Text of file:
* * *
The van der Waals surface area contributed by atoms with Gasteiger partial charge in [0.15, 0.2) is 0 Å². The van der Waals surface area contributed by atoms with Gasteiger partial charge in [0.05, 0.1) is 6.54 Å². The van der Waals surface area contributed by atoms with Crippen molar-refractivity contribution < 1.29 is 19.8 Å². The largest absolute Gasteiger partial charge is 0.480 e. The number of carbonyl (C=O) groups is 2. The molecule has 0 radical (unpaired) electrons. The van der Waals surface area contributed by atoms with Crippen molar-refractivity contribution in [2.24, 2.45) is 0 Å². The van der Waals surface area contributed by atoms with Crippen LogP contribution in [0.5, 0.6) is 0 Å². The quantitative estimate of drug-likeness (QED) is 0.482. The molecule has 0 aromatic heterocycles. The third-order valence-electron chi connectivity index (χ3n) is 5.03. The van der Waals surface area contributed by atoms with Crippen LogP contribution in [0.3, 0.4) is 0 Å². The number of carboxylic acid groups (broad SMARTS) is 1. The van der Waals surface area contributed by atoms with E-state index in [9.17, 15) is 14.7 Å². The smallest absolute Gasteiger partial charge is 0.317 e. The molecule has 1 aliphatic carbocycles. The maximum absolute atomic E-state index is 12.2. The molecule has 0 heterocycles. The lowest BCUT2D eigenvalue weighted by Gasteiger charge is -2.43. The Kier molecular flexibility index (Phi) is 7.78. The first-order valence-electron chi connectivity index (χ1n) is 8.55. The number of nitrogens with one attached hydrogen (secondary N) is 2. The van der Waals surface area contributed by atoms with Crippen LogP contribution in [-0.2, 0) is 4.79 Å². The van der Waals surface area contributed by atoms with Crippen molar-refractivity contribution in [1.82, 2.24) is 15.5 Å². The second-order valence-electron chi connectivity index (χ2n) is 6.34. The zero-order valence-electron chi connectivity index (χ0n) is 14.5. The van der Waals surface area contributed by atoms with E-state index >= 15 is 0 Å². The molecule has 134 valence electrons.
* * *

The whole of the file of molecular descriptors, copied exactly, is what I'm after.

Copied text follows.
The van der Waals surface area contributed by atoms with Gasteiger partial charge in [0.15, 0.2) is 0 Å². The van der Waals surface area contributed by atoms with Gasteiger partial charge in [0.05, 0.1) is 6.54 Å². The van der Waals surface area contributed by atoms with Crippen molar-refractivity contribution < 1.29 is 19.8 Å². The largest absolute Gasteiger partial charge is 0.480 e. The number of carbonyl (C=O) groups is 2. The molecule has 0 radical (unpaired) electrons. The van der Waals surface area contributed by atoms with Crippen molar-refractivity contribution in [2.24, 2.45) is 0 Å². The van der Waals surface area contributed by atoms with Crippen LogP contribution in [0.5, 0.6) is 0 Å². The quantitative estimate of drug-likeness (QED) is 0.482. The molecule has 0 aromatic heterocycles. The third-order valence-electron chi connectivity index (χ3n) is 5.03. The van der Waals surface area contributed by atoms with Crippen LogP contribution in [0.3, 0.4) is 0 Å². The number of carboxylic acid groups (broad SMARTS) is 1. The van der Waals surface area contributed by atoms with E-state index in [9.17, 15) is 14.7 Å². The smallest absolute Gasteiger partial charge is 0.317 e. The molecule has 1 aliphatic carbocycles. The maximum absolute atomic E-state index is 12.2. The molecule has 0 heterocycles. The lowest BCUT2D eigenvalue weighted by Gasteiger charge is -2.43. The Kier molecular flexibility index (Phi) is 7.78. The first-order valence-electron chi connectivity index (χ1n) is 8.55. The number of nitrogens with one attached hydrogen (secondary N) is 2. The van der Waals surface area contributed by atoms with Crippen LogP contribution in [-0.2, 0) is 4.79 Å². The van der Waals surface area contributed by atoms with Crippen molar-refractivity contribution in [1.82, 2.24) is 15.5 Å². The second-order valence-electron chi connectivity index (χ2n) is 6.34. The zero-order valence-electron chi connectivity index (χ0n) is 14.5. The van der Waals surface area contributed by atoms with E-state index >= 15 is 0 Å². The molecule has 134 valence electrons.